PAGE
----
Published on February 8, 2013 by Carol
The Chickamauga Wars (1776–1794) were a series of raids, campaigns, ambushes, minor skirmishes, and several full-scale frontier battles which were a continuation of the Cherokee (Ani-Yunwiya, Ani-Kituwa, Tsalagi, Talligewi) struggle during and after the American Revolutionary War against encroachment by American frontiersmen from the former British colonies. Until the end of the Revolution, the Cherokee fought in part as British allies. After 1786, they also fought along with and as members of the Western Confederacy, organized by the Shawnee chief Tecumseh, in an effort to repulse European-American settlers from the area west of the Appalachian Mountains.
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Open warfare broke out in the summer of 1776 between the Cherokee led by Dragging Canoe and frontier settlers along the Watauga, Holston, Nolichucky, and Doe rivers in East Tennessee. (The colonials first referred to these Cherokee as the “Chickamauga” or “Chickamauga-Cherokee,” and later as the “Lower Cherokee”.) The warfare spread to settlers along the Cumberland River in Middle Tennessee and in Kentucky, as well as to the colonies (later states) of Virginia, North Carolina, South Carolina, and Georgia.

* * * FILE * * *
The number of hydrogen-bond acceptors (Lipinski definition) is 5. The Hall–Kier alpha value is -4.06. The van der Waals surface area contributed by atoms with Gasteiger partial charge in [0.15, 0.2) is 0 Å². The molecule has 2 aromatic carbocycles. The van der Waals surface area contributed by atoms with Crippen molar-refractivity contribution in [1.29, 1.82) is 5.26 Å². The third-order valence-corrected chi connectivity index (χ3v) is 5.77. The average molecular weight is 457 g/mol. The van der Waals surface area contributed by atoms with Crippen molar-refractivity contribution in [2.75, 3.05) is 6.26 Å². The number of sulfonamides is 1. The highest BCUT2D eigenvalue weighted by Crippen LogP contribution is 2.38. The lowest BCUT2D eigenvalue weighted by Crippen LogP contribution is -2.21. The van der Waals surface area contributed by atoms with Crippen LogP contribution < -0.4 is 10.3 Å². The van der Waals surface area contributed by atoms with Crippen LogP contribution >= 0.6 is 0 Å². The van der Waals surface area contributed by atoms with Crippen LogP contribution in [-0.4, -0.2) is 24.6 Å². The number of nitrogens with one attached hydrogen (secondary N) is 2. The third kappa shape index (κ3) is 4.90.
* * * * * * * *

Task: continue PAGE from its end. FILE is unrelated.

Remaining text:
The earliest phase of the conflicts, ending with the treaties of 1777, is sometimes called the “Second Cherokee War”, a reference to the earlier Anglo-Cherokee War. Since Dragging Canoe was the dominant leader in both phases of the conflict, the period is sometimes called “Dragging Canoe’s War.”
Dragging Canoe and his forces fought alongside with American Indians from several other tribes, both in the South and in the Northwest: Muscogee Creek and Shawnee, respectively. They had the support of, first, the British (often with participation of British agents and regular soldiers) and, second, the Spanish. The Cherokee were among the founding members of the Native Americans’ Western Confederacy.
Though the Americans identified the followers of Dragging Canoe as “Chickamauga” as distinct from Cherokee who abided by the peace treaties of 1777, there was no separate tribe or band known as “Chickamauga”. They identified as Cherokee